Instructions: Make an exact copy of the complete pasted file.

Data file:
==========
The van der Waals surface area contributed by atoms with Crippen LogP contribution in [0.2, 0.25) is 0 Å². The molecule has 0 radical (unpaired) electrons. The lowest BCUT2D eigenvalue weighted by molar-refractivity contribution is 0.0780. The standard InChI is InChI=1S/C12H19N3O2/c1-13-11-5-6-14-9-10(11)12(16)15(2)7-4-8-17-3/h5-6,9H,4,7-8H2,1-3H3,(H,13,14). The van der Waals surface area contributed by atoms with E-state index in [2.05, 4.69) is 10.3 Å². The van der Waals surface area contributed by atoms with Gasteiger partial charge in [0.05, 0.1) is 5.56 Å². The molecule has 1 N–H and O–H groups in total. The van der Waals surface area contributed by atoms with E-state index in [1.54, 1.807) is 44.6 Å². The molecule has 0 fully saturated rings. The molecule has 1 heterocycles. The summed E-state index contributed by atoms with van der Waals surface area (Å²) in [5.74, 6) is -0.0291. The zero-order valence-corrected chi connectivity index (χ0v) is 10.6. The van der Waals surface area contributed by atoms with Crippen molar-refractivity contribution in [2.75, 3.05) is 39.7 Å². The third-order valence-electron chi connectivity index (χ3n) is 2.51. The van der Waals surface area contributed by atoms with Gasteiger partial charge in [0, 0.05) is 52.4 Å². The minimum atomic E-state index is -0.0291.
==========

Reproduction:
The van der Waals surface area contributed by atoms with Crippen LogP contribution in [0.2, 0.25) is 0 Å². The molecule has 0 radical (unpaired) electrons. The lowest BCUT2D eigenvalue weighted by molar-refractivity contribution is 0.0780. The standard InChI is InChI=1S/C12H19N3O2/c1-13-11-5-6-14-9-10(11)12(16)15(2)7-4-8-17-3/h5-6,9H,4,7-8H2,1-3H3,(H,13,14). The van der Waals surface area contributed by atoms with E-state index in [2.05, 4.69) is 10.3 Å². The van der Waals surface area contributed by atoms with Gasteiger partial charge in [0.05, 0.1) is 5.56 Å². The molecule has 1 N–H and O–H groups in total. The van der Waals surface area contributed by atoms with E-state index in [1.54, 1.807) is 44.6 Å². The molecule has 0 fully saturated rings. The molecule has 1 heterocycles. The summed E-state index contributed by atoms with van der Waals surface area (Å²) in [5.74, 6) is -0.0291. The zero-order valence-corrected chi connectivity index (χ0v) is 10.6. The van der Waals surface area contributed by atoms with Crippen molar-refractivity contribution in [2.75, 3.05) is 39.7 Å². The third-order valence-electron chi connectivity index (χ3n) is 2.51. The van der Waals surface area contributed by atoms with Gasteiger partial charge in [0, 0.05) is 52.4 Å². The minimum atomic E-state index is -0.0291.